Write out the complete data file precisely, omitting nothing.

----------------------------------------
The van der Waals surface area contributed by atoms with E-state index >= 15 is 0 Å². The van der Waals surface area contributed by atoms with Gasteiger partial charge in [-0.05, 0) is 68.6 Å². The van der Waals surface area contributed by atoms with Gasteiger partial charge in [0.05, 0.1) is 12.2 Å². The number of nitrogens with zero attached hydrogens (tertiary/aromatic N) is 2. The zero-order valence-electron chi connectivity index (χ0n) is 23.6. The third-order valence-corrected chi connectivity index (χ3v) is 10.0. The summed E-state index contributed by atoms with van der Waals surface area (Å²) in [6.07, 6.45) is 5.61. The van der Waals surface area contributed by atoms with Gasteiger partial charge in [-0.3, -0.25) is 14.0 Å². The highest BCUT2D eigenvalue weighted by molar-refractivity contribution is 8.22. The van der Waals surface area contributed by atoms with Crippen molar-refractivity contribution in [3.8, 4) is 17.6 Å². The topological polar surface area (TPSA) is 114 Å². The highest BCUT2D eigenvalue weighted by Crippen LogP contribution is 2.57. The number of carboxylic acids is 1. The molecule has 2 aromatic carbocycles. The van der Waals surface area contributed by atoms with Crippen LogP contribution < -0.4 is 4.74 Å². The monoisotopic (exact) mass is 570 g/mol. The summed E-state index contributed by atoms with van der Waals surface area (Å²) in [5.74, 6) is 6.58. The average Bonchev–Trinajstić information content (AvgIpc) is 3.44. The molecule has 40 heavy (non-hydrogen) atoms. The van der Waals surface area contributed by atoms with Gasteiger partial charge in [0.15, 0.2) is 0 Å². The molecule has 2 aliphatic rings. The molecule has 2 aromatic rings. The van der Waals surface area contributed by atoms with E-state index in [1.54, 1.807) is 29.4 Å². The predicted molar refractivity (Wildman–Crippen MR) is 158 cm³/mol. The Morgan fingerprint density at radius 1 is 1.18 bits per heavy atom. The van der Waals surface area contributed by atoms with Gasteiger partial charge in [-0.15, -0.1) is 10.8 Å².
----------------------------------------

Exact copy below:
The van der Waals surface area contributed by atoms with E-state index >= 15 is 0 Å². The van der Waals surface area contributed by atoms with Gasteiger partial charge in [-0.05, 0) is 68.6 Å². The van der Waals surface area contributed by atoms with Gasteiger partial charge in [0.05, 0.1) is 12.2 Å². The number of nitrogens with zero attached hydrogens (tertiary/aromatic N) is 2. The zero-order valence-electron chi connectivity index (χ0n) is 23.6. The third-order valence-corrected chi connectivity index (χ3v) is 10.0. The summed E-state index contributed by atoms with van der Waals surface area (Å²) in [6.07, 6.45) is 5.61. The van der Waals surface area contributed by atoms with Gasteiger partial charge in [-0.3, -0.25) is 14.0 Å². The highest BCUT2D eigenvalue weighted by molar-refractivity contribution is 8.22. The van der Waals surface area contributed by atoms with Crippen molar-refractivity contribution in [3.8, 4) is 17.6 Å². The topological polar surface area (TPSA) is 114 Å². The highest BCUT2D eigenvalue weighted by Crippen LogP contribution is 2.57. The number of carboxylic acids is 1. The molecule has 2 aromatic carbocycles. The van der Waals surface area contributed by atoms with Crippen LogP contribution < -0.4 is 4.74 Å². The monoisotopic (exact) mass is 570 g/mol. The summed E-state index contributed by atoms with van der Waals surface area (Å²) in [5.74, 6) is 6.58. The average Bonchev–Trinajstić information content (AvgIpc) is 3.44. The molecule has 40 heavy (non-hydrogen) atoms. The van der Waals surface area contributed by atoms with Gasteiger partial charge in [0.15, 0.2) is 0 Å². The molecule has 2 aliphatic rings. The molecule has 2 aromatic rings. The van der Waals surface area contributed by atoms with E-state index in [1.54, 1.807) is 29.4 Å². The predicted molar refractivity (Wildman–Crippen MR) is 158 cm³/mol. The Morgan fingerprint density at radius 1 is 1.18 bits per heavy atom. The van der Waals surface area contributed by atoms with Gasteiger partial charge in [-0.15, -0.1) is 10.8 Å².